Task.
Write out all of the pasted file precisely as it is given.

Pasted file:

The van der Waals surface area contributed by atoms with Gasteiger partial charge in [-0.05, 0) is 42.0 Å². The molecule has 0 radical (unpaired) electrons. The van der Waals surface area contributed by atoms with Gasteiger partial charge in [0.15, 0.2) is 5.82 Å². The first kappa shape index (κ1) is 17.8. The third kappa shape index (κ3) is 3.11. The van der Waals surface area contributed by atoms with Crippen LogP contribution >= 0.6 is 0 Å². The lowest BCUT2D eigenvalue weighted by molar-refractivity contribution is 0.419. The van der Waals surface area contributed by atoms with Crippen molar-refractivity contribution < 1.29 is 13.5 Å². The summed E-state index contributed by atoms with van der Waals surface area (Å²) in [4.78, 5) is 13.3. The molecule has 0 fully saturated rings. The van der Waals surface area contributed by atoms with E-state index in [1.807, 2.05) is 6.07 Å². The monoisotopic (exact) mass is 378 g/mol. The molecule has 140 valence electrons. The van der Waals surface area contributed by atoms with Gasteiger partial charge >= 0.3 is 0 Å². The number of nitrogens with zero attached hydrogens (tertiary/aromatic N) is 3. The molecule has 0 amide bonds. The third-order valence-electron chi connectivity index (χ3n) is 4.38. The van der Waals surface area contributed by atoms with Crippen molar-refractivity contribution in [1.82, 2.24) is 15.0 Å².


The van der Waals surface area contributed by atoms with Gasteiger partial charge in [-0.05, 0) is 42.0 Å². The molecule has 0 radical (unpaired) electrons. The van der Waals surface area contributed by atoms with Gasteiger partial charge in [0.15, 0.2) is 5.82 Å². The first kappa shape index (κ1) is 17.8. The third kappa shape index (κ3) is 3.11. The van der Waals surface area contributed by atoms with Crippen LogP contribution >= 0.6 is 0 Å². The lowest BCUT2D eigenvalue weighted by molar-refractivity contribution is 0.419. The van der Waals surface area contributed by atoms with Crippen molar-refractivity contribution < 1.29 is 13.5 Å². The summed E-state index contributed by atoms with van der Waals surface area (Å²) in [4.78, 5) is 13.3. The molecule has 0 fully saturated rings. The van der Waals surface area contributed by atoms with E-state index in [1.807, 2.05) is 6.07 Å². The monoisotopic (exact) mass is 378 g/mol. The molecule has 140 valence electrons. The van der Waals surface area contributed by atoms with Gasteiger partial charge >= 0.3 is 0 Å². The number of nitrogens with zero attached hydrogens (tertiary/aromatic N) is 3. The molecule has 0 amide bonds. The third-order valence-electron chi connectivity index (χ3n) is 4.38. The van der Waals surface area contributed by atoms with Crippen molar-refractivity contribution in [1.82, 2.24) is 15.0 Å².